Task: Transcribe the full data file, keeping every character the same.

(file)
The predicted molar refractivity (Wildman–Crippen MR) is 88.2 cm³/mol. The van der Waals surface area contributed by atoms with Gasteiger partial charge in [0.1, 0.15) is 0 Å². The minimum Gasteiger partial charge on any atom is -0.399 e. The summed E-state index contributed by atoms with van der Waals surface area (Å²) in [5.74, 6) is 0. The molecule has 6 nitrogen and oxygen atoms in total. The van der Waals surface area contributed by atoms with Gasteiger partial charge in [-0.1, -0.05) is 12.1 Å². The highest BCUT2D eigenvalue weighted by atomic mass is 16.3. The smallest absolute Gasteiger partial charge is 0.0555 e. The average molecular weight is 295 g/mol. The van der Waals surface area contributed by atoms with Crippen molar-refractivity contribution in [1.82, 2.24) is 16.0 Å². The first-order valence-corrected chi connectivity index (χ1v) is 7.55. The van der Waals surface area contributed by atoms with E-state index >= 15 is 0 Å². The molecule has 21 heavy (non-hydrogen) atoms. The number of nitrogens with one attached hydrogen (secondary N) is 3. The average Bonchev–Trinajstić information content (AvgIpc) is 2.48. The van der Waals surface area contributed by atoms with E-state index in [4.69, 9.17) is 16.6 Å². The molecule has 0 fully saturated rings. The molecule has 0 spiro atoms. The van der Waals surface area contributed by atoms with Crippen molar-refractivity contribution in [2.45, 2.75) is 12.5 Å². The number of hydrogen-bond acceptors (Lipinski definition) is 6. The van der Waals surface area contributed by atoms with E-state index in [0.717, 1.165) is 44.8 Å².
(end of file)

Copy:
The predicted molar refractivity (Wildman–Crippen MR) is 88.2 cm³/mol. The van der Waals surface area contributed by atoms with Gasteiger partial charge in [0.1, 0.15) is 0 Å². The minimum Gasteiger partial charge on any atom is -0.399 e. The summed E-state index contributed by atoms with van der Waals surface area (Å²) in [5.74, 6) is 0. The molecule has 6 nitrogen and oxygen atoms in total. The van der Waals surface area contributed by atoms with Gasteiger partial charge in [-0.1, -0.05) is 12.1 Å². The highest BCUT2D eigenvalue weighted by atomic mass is 16.3. The smallest absolute Gasteiger partial charge is 0.0555 e. The average molecular weight is 295 g/mol. The van der Waals surface area contributed by atoms with Crippen molar-refractivity contribution in [1.82, 2.24) is 16.0 Å². The first-order valence-corrected chi connectivity index (χ1v) is 7.55. The van der Waals surface area contributed by atoms with E-state index >= 15 is 0 Å². The molecule has 21 heavy (non-hydrogen) atoms. The number of nitrogens with one attached hydrogen (secondary N) is 3. The average Bonchev–Trinajstić information content (AvgIpc) is 2.48. The van der Waals surface area contributed by atoms with E-state index in [4.69, 9.17) is 16.6 Å². The molecule has 0 fully saturated rings. The molecule has 0 spiro atoms. The van der Waals surface area contributed by atoms with Crippen molar-refractivity contribution in [2.45, 2.75) is 12.5 Å². The number of hydrogen-bond acceptors (Lipinski definition) is 6. The van der Waals surface area contributed by atoms with E-state index in [0.717, 1.165) is 44.8 Å².